Wednesday, March 30, 2011

An apple a day will keep SINA away?

*As a disclaimer-I want to note that in our classroom we are working on the power of persuasion and opinion.  We have been focusing on how to capture an audience with text features. (You may be here right now because of the title :) if so..I guess it worked ) We then had a discussion on once we get our audience, how do we hold on to them with our words. This is the story of how I am trying to convince my wife that I don’t want, but I need an iPad2. :)

It is amazing how engaged students can be in the writing process when they know their audience and have a clear purpose. I have made an effort to bring both to every piece of writing we have done this year.  Not only has this been outstanding in planning and meeting the needs of all students, but it has certainly helped to frame our learning from the beginning of each unit.
I make an effort to post clear learning targets in all subject areas, and have tried to add relevance underneath each.  Students help me create bodily kinesthetic movements to represent the targets, which seem silly, but they have been very effective. The relevance has not been too challenging, but I am finding that students can tell me what we are learning, and have a difficult time telling me why we are learning this.

Our Persuasion Process
Our unit has been focused on these three essential questions:
1.       What are effective ways to change your audience’s perspective?
2.       What features of your message help draw a reader to your message?
3.       How do you grow and receive feedback from your audience?

The process of persuasion we have focused on has been:
1.       Take a stance
2.       Know and read your opponent
3.       Find support
4.       Develop your argument or opinion
5.       Present your message in an engaging way.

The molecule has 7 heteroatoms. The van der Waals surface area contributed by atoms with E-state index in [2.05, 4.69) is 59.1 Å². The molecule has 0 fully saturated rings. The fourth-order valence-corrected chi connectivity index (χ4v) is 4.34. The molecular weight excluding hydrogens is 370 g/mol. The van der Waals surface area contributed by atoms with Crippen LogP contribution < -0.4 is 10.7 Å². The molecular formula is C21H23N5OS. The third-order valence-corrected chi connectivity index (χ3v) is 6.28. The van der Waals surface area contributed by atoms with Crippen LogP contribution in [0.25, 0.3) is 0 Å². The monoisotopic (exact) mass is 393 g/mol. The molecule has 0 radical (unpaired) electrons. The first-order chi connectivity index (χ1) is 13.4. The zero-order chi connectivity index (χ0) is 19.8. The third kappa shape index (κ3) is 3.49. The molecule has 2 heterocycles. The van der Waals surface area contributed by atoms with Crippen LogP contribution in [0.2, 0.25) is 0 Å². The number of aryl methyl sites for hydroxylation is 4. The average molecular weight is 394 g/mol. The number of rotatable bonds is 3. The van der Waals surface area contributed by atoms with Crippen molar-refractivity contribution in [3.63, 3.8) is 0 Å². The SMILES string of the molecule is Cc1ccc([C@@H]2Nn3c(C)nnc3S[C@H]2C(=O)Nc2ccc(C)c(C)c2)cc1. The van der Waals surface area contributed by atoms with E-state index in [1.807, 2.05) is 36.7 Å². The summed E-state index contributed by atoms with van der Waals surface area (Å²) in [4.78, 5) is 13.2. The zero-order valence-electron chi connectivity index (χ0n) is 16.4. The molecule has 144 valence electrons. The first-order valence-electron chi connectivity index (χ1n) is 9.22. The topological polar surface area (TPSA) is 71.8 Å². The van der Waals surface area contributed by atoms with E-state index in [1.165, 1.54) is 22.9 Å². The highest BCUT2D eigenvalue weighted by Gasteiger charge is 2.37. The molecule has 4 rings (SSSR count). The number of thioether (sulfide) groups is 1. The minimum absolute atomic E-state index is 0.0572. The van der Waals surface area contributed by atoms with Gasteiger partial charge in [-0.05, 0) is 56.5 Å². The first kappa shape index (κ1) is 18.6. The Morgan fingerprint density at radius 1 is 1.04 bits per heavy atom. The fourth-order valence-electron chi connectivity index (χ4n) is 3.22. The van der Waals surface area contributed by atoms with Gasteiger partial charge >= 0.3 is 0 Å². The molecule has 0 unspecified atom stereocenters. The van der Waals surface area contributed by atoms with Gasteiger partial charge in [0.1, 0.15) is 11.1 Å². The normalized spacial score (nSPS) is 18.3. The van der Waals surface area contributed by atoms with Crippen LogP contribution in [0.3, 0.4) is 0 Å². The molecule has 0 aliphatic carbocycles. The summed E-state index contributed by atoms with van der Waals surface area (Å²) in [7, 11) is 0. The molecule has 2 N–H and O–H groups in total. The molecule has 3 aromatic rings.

Here is what my students have helped me create:
Opinion: I don’t want, I need an iPad2
Audience: My intelligent, beautiful, fun-loving wife. (Thick enough..I think.)

If a school does not meet the annual AYP state participation goals or state Annual Measurable Objectives (AMO) in reading or mathematics assessment in either the “all students” group or any one of the subgroups for two consecutive years, it is designated as a school in need of assistance, which is also referred to as SINA .
My students thought this was too harsh of a hook because it didn’t speak to my wife, so they helped me create this introduction paragraph:
Although we have many wants in life, I need an iPad2. If I am fortunate enough to save enough money to buy an iPad2, it would help our family and improve my job. I realize how expensive they can be, however I feel with your approval and my dedication to saving money, we can make this happen! (They liked the team and taking responsibility approach)

I will not bore you with the rest of our draft, but what I did want to share about this process was the power of collaboration and technology.  I couldn’t believe the responsive feedback I got from all my students.  They were so charged about this assignment, they had me share it with them in Google Docs. They gave me endless feedback and possible revisions in hope that I would get an iPad2.  They have suggested pictures to use and various ways to present this to my wife.  I shouldn’t be, but was completely amazed by the level of deep thinking and planning they were doing over a written assignment.

            When we are all finished self-assessing and peer assessing in our Google Docs we are going to upload them to our so we can attempt to gain feedback.  Students are hopeful to receive feedback since most of them hope to approach their audience soon to see if they can persuade them to take action.

Tuesday, March 22, 2011

One small step for Skype, one giant leap to tech intergration.

A few weeks ago was World Read Aloud Day.  It was one of those times where I wish I had been paying closer attention to my Twitter feed. A fantastic local author Angela Maiers, @AngelaMaiers brought to my attention that this was taking place.  She and others suggested Skyping with other classes from around the world.  Unfortunately, I caught the memo too late to partner up with a class from another area, so I did the next best thing.  I partnered with an outstanding Kindergarten teacher in our building, who has a phenominal passion for learning and teaching.  We decided to make it a special day!